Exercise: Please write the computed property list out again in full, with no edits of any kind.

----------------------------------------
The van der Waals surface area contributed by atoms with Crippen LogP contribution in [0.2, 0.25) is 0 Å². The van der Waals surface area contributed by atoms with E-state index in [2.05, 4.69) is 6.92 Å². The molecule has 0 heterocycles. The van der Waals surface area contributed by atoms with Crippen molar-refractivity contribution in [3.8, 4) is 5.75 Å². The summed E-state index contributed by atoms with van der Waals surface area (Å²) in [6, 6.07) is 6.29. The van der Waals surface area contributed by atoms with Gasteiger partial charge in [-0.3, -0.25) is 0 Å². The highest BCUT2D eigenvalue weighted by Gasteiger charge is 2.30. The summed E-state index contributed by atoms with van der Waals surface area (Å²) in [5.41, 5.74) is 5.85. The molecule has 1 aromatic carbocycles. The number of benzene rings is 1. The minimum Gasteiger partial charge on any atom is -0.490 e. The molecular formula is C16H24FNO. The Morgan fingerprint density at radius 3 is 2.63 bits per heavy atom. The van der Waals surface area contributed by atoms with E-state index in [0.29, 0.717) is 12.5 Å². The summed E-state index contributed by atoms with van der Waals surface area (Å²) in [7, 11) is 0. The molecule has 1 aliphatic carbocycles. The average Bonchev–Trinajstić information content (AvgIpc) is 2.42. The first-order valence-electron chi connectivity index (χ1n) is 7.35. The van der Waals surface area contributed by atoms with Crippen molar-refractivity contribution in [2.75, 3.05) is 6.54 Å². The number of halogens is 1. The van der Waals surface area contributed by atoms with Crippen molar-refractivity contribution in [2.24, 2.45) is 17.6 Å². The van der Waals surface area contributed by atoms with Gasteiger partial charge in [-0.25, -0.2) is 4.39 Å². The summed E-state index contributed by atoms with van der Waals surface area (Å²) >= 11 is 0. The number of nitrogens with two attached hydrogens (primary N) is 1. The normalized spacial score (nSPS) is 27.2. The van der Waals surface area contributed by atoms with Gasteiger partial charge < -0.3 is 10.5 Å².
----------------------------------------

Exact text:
The van der Waals surface area contributed by atoms with Crippen LogP contribution in [0.2, 0.25) is 0 Å². The van der Waals surface area contributed by atoms with E-state index in [2.05, 4.69) is 6.92 Å². The molecule has 0 heterocycles. The van der Waals surface area contributed by atoms with Crippen molar-refractivity contribution in [3.8, 4) is 5.75 Å². The summed E-state index contributed by atoms with van der Waals surface area (Å²) in [6, 6.07) is 6.29. The van der Waals surface area contributed by atoms with Gasteiger partial charge in [-0.3, -0.25) is 0 Å². The highest BCUT2D eigenvalue weighted by Gasteiger charge is 2.30. The summed E-state index contributed by atoms with van der Waals surface area (Å²) in [5.41, 5.74) is 5.85. The molecule has 1 aromatic carbocycles. The number of benzene rings is 1. The minimum Gasteiger partial charge on any atom is -0.490 e. The molecular formula is C16H24FNO. The Morgan fingerprint density at radius 3 is 2.63 bits per heavy atom. The van der Waals surface area contributed by atoms with E-state index in [0.29, 0.717) is 12.5 Å². The summed E-state index contributed by atoms with van der Waals surface area (Å²) in [7, 11) is 0. The molecule has 1 aliphatic carbocycles. The average Bonchev–Trinajstić information content (AvgIpc) is 2.42. The first-order valence-electron chi connectivity index (χ1n) is 7.35. The van der Waals surface area contributed by atoms with Crippen molar-refractivity contribution in [2.75, 3.05) is 6.54 Å². The number of halogens is 1. The van der Waals surface area contributed by atoms with Crippen molar-refractivity contribution in [2.24, 2.45) is 17.6 Å². The van der Waals surface area contributed by atoms with Gasteiger partial charge in [-0.25, -0.2) is 4.39 Å². The summed E-state index contributed by atoms with van der Waals surface area (Å²) >= 11 is 0. The number of nitrogens with two attached hydrogens (primary N) is 1. The normalized spacial score (nSPS) is 27.2. The van der Waals surface area contributed by atoms with Gasteiger partial charge < -0.3 is 10.5 Å².